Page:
A “search engine friendly website design” means that certain steps were taken to make sure that the search engines can easily read and index your website. Search Engine Optimization, SEO, is typically an ongoing internet marketing endeavor. The tips in this list will help make sure your initial design starts off for optimal visibility.
Your website designer probably asked you some questions when they were planning the design of your website, they want to know what kind of site they are creating. Is it for a local business? Are you selling something online? Do you provide a service? How can your prospects, customers, or patients buy or order products or services? These are the same questions that the search engines will be trying to figure out as they read and index your website.
Eight Tips To Help The Search Engines
1) SEO-Friendly Domain
Purchase a domain that is easy to remember and easy to see. Some domains with 4 & 5 words strung together are impossible to read or remember. Domains should be easy for people who know your business, and they should be easy for the search engines to tell what your business is. You might have to resort to adding dashes – this is great for the search engines, the dashes help them understand that a domain has multiple words in it. And if you optimize your website appropriately – people will not have to type in the dashes, your site will be found by any number of keywords.
SECURE domains – the SSL is the “secure sockets layer” (https://) that provides security for your website. It used to be that this was required for websites that accepted credit card information. But now Google has made it a requirement for all business websites.
2) Internet Branding
In the SEO world, your website is often the center of your internet branding, your digital footprint. Consider your logo, branding colors, and any other branding elements in your website design and extend them to other Internet properties. Don’t forget a branded browser icon, your favicon – this gives visibility to your site’s brand and the icon may appear in search results, browser tabs, and elsewhere on the web. If you hire a graphic designer ask for variations of your logo to be made in sizes that are appropriate for your website and social media (you’ll need a square-shaped profile logo and some kind of landscape/rectangle shape cover photo or banner design. If you can’t afford a professional, there are sites such as canva.com where you can design a logo and the size requirements for varying social media channels.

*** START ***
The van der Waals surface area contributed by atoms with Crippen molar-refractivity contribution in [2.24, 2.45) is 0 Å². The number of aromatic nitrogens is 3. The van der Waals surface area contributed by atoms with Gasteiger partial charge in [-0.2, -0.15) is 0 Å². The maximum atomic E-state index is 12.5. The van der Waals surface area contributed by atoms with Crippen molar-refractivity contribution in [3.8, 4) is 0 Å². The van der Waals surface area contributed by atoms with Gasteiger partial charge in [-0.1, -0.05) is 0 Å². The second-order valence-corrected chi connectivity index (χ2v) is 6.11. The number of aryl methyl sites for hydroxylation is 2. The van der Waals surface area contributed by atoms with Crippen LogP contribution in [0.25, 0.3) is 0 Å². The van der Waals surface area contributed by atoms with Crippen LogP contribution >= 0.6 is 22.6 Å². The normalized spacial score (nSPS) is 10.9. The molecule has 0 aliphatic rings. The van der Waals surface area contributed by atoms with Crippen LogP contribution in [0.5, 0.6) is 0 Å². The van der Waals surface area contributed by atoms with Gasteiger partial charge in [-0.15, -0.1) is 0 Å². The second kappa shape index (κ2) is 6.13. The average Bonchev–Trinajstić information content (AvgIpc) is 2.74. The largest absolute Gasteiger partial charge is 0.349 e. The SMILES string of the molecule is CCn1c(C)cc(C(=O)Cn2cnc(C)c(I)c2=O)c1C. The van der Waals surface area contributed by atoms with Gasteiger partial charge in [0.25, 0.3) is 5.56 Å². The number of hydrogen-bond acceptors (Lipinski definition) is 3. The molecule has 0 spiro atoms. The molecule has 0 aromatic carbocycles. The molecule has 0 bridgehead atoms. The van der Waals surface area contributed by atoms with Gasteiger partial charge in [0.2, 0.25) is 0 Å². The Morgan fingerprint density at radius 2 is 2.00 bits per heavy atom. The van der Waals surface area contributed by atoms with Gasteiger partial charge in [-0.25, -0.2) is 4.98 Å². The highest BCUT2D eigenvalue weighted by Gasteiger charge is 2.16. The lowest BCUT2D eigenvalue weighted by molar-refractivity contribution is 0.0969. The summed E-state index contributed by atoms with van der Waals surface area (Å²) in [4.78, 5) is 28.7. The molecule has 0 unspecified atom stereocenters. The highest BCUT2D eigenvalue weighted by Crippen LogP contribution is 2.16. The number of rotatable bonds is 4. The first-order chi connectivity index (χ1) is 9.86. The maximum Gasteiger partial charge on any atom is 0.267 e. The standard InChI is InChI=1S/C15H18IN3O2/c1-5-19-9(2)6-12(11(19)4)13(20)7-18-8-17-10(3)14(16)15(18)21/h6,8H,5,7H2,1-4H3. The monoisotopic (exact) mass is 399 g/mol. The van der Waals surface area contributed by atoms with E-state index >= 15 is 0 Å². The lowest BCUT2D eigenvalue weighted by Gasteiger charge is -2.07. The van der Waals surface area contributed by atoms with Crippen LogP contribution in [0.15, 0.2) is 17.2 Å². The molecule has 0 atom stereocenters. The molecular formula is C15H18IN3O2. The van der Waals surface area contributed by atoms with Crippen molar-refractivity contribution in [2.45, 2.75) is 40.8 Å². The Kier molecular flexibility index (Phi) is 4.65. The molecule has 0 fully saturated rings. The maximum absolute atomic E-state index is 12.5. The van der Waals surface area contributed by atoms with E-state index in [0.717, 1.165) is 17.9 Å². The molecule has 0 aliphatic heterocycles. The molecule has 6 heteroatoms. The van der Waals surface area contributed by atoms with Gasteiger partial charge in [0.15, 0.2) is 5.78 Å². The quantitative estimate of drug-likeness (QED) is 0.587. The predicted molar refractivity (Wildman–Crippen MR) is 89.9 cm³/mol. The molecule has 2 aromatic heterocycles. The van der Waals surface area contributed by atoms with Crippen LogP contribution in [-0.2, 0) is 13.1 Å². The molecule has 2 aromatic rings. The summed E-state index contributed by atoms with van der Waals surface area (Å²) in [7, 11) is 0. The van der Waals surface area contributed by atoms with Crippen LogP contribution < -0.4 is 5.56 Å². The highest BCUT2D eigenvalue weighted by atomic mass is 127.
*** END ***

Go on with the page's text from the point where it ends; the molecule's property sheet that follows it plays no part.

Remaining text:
3) Your Navigation … the Main Menu, Mobile Menu, Footer Menus
It should be pretty obvious in your menu items that you are a business doing business on the internet. Practically all business websites should have:
- About page
- Product, Service, Shop, or Practice page
- Contact page
You have 5 seconds to catch someone’s attention, if your navigation gets to busy, flowery, or creative, you could be losing people. Test your mobile menu out. And include footer menus for make it easy for your readers.
4) The Home Page, The First Page of Your Website (and sometimes the only page)
Before delving into the design of your home page please remember … people do NOT read your website like a book. Even though the home page is the first page of your website, often website visitors will NOT even come to your website via the home page, they could “land” on any page of your website.